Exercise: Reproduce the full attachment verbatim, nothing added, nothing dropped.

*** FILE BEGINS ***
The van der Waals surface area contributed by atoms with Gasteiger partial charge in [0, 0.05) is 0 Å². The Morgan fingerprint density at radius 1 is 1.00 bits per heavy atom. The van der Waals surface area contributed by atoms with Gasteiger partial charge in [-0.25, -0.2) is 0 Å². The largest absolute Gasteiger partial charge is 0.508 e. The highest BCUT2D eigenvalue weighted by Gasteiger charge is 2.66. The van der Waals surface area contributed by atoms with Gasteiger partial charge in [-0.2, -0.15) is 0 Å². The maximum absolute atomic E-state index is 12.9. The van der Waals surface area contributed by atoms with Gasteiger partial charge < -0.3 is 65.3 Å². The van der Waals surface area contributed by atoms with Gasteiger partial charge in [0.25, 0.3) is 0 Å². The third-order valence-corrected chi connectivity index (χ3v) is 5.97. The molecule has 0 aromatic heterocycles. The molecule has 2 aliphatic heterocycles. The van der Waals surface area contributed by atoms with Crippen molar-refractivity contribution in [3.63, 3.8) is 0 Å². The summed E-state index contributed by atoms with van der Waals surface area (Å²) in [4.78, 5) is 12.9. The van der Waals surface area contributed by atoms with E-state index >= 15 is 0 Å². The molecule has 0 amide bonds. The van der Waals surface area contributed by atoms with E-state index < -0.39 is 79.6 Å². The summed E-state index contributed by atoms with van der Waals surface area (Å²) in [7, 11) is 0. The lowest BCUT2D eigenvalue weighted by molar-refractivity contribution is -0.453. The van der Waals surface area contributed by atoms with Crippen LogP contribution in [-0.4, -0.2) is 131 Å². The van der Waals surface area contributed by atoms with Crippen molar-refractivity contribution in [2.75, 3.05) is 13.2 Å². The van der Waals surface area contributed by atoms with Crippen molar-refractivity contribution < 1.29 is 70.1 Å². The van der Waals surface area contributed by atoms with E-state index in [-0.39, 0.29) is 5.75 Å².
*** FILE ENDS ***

The van der Waals surface area contributed by atoms with Gasteiger partial charge in [0, 0.05) is 0 Å². The Morgan fingerprint density at radius 1 is 1.00 bits per heavy atom. The van der Waals surface area contributed by atoms with Gasteiger partial charge in [-0.25, -0.2) is 0 Å². The largest absolute Gasteiger partial charge is 0.508 e. The highest BCUT2D eigenvalue weighted by Gasteiger charge is 2.66. The van der Waals surface area contributed by atoms with Gasteiger partial charge in [-0.2, -0.15) is 0 Å². The maximum absolute atomic E-state index is 12.9. The van der Waals surface area contributed by atoms with Gasteiger partial charge < -0.3 is 65.3 Å². The van der Waals surface area contributed by atoms with Gasteiger partial charge in [0.25, 0.3) is 0 Å². The third-order valence-corrected chi connectivity index (χ3v) is 5.97. The molecule has 0 aromatic heterocycles. The molecule has 2 aliphatic heterocycles. The van der Waals surface area contributed by atoms with Crippen molar-refractivity contribution in [3.63, 3.8) is 0 Å². The summed E-state index contributed by atoms with van der Waals surface area (Å²) in [4.78, 5) is 12.9. The van der Waals surface area contributed by atoms with E-state index >= 15 is 0 Å². The molecule has 0 amide bonds. The van der Waals surface area contributed by atoms with E-state index < -0.39 is 79.6 Å². The summed E-state index contributed by atoms with van der Waals surface area (Å²) in [7, 11) is 0. The lowest BCUT2D eigenvalue weighted by molar-refractivity contribution is -0.453. The van der Waals surface area contributed by atoms with Crippen LogP contribution in [-0.4, -0.2) is 131 Å². The van der Waals surface area contributed by atoms with Crippen molar-refractivity contribution in [2.75, 3.05) is 13.2 Å². The van der Waals surface area contributed by atoms with Crippen molar-refractivity contribution < 1.29 is 70.1 Å². The van der Waals surface area contributed by atoms with E-state index in [-0.39, 0.29) is 5.75 Å².